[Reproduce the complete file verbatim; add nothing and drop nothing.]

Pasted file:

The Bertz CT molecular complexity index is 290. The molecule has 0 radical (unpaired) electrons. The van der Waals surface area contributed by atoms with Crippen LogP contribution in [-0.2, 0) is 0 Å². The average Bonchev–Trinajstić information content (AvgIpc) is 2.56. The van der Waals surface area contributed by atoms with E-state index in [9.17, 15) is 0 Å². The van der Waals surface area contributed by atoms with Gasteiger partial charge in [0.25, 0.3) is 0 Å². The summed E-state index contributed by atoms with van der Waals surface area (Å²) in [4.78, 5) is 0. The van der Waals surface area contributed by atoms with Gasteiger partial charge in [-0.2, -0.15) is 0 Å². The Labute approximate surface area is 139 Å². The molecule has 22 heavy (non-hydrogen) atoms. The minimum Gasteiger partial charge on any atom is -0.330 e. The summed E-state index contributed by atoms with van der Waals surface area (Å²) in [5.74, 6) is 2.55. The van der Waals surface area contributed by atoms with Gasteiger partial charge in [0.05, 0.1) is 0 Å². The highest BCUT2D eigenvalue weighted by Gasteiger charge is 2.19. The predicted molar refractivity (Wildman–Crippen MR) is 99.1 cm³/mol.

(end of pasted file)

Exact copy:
The Bertz CT molecular complexity index is 290. The molecule has 0 radical (unpaired) electrons. The van der Waals surface area contributed by atoms with Crippen LogP contribution in [-0.2, 0) is 0 Å². The average Bonchev–Trinajstić information content (AvgIpc) is 2.56. The van der Waals surface area contributed by atoms with E-state index in [9.17, 15) is 0 Å². The van der Waals surface area contributed by atoms with Gasteiger partial charge in [0.25, 0.3) is 0 Å². The summed E-state index contributed by atoms with van der Waals surface area (Å²) in [4.78, 5) is 0. The van der Waals surface area contributed by atoms with Gasteiger partial charge in [-0.2, -0.15) is 0 Å². The Labute approximate surface area is 139 Å². The molecule has 22 heavy (non-hydrogen) atoms. The minimum Gasteiger partial charge on any atom is -0.330 e. The summed E-state index contributed by atoms with van der Waals surface area (Å²) in [5.74, 6) is 2.55. The van der Waals surface area contributed by atoms with Gasteiger partial charge in [0.05, 0.1) is 0 Å². The highest BCUT2D eigenvalue weighted by Gasteiger charge is 2.19. The predicted molar refractivity (Wildman–Crippen MR) is 99.1 cm³/mol.